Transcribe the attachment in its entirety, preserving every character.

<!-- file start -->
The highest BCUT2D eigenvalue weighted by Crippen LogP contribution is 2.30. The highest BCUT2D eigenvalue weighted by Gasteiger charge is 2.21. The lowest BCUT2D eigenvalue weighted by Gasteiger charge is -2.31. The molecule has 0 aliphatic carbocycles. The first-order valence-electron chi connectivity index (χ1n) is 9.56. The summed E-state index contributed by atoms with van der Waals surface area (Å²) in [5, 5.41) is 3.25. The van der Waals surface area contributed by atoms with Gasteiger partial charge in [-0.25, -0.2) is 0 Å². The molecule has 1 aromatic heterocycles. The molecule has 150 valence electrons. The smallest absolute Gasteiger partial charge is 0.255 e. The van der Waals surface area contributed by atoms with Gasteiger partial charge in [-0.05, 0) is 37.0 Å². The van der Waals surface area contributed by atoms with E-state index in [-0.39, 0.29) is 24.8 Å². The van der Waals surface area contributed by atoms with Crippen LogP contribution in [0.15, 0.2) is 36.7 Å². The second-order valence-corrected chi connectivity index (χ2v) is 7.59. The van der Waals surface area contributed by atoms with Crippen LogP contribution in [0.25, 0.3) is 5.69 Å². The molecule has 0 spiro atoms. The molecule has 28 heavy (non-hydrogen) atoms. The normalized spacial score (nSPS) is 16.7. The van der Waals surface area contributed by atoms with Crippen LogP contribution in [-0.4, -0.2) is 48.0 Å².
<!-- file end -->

The highest BCUT2D eigenvalue weighted by Crippen LogP contribution is 2.30. The highest BCUT2D eigenvalue weighted by Gasteiger charge is 2.21. The lowest BCUT2D eigenvalue weighted by Gasteiger charge is -2.31. The molecule has 0 aliphatic carbocycles. The first-order valence-electron chi connectivity index (χ1n) is 9.56. The summed E-state index contributed by atoms with van der Waals surface area (Å²) in [5, 5.41) is 3.25. The van der Waals surface area contributed by atoms with Gasteiger partial charge in [-0.25, -0.2) is 0 Å². The molecule has 1 aromatic heterocycles. The molecule has 150 valence electrons. The smallest absolute Gasteiger partial charge is 0.255 e. The van der Waals surface area contributed by atoms with Gasteiger partial charge in [-0.05, 0) is 37.0 Å². The van der Waals surface area contributed by atoms with E-state index in [-0.39, 0.29) is 24.8 Å². The van der Waals surface area contributed by atoms with Crippen LogP contribution in [0.15, 0.2) is 36.7 Å². The second-order valence-corrected chi connectivity index (χ2v) is 7.59. The van der Waals surface area contributed by atoms with Crippen LogP contribution in [0.25, 0.3) is 5.69 Å². The molecule has 0 spiro atoms. The molecule has 28 heavy (non-hydrogen) atoms. The normalized spacial score (nSPS) is 16.7. The van der Waals surface area contributed by atoms with Crippen LogP contribution in [-0.4, -0.2) is 48.0 Å².